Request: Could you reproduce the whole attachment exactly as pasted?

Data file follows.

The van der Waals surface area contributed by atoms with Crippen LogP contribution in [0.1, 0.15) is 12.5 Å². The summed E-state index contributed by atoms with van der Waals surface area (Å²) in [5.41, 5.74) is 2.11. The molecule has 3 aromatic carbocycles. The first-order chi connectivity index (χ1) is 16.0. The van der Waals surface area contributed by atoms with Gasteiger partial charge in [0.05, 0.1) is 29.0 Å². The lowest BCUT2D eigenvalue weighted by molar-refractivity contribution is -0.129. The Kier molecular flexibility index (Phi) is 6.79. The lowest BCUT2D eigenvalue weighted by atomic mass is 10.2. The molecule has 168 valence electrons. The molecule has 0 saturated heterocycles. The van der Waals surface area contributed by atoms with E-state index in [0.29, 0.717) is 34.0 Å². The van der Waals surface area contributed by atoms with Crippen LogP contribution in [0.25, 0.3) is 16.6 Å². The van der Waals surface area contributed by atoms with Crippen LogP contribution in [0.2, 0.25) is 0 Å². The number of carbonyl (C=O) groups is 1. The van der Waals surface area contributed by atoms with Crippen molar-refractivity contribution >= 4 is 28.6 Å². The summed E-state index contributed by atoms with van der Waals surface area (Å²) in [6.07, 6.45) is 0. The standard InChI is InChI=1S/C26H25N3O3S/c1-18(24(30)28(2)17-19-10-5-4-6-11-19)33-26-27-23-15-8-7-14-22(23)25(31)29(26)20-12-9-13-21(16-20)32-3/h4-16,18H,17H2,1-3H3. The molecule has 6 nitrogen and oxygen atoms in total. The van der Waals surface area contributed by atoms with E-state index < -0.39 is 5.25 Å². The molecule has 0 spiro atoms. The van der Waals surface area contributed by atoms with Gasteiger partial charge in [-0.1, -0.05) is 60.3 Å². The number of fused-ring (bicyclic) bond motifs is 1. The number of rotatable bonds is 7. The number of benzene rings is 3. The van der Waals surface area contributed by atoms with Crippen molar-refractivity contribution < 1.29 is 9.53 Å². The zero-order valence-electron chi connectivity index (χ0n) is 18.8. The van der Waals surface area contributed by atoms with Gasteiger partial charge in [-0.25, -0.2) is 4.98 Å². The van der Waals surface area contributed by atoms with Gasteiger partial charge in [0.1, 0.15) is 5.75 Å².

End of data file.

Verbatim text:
The van der Waals surface area contributed by atoms with Crippen LogP contribution in [0.1, 0.15) is 12.5 Å². The summed E-state index contributed by atoms with van der Waals surface area (Å²) in [5.41, 5.74) is 2.11. The molecule has 3 aromatic carbocycles. The first-order chi connectivity index (χ1) is 16.0. The van der Waals surface area contributed by atoms with Gasteiger partial charge in [0.05, 0.1) is 29.0 Å². The lowest BCUT2D eigenvalue weighted by molar-refractivity contribution is -0.129. The Kier molecular flexibility index (Phi) is 6.79. The lowest BCUT2D eigenvalue weighted by atomic mass is 10.2. The molecule has 168 valence electrons. The molecule has 0 saturated heterocycles. The van der Waals surface area contributed by atoms with E-state index in [0.29, 0.717) is 34.0 Å². The van der Waals surface area contributed by atoms with Crippen LogP contribution in [0.25, 0.3) is 16.6 Å². The van der Waals surface area contributed by atoms with Crippen LogP contribution in [0.2, 0.25) is 0 Å². The number of carbonyl (C=O) groups is 1. The van der Waals surface area contributed by atoms with Crippen molar-refractivity contribution >= 4 is 28.6 Å². The summed E-state index contributed by atoms with van der Waals surface area (Å²) in [6.07, 6.45) is 0. The standard InChI is InChI=1S/C26H25N3O3S/c1-18(24(30)28(2)17-19-10-5-4-6-11-19)33-26-27-23-15-8-7-14-22(23)25(31)29(26)20-12-9-13-21(16-20)32-3/h4-16,18H,17H2,1-3H3. The molecule has 6 nitrogen and oxygen atoms in total. The van der Waals surface area contributed by atoms with E-state index < -0.39 is 5.25 Å². The molecule has 0 spiro atoms. The van der Waals surface area contributed by atoms with Gasteiger partial charge in [-0.1, -0.05) is 60.3 Å². The number of fused-ring (bicyclic) bond motifs is 1. The number of rotatable bonds is 7. The number of benzene rings is 3. The van der Waals surface area contributed by atoms with Crippen molar-refractivity contribution < 1.29 is 9.53 Å². The zero-order valence-electron chi connectivity index (χ0n) is 18.8. The van der Waals surface area contributed by atoms with Gasteiger partial charge in [-0.25, -0.2) is 4.98 Å². The van der Waals surface area contributed by atoms with Gasteiger partial charge in [0.1, 0.15) is 5.75 Å².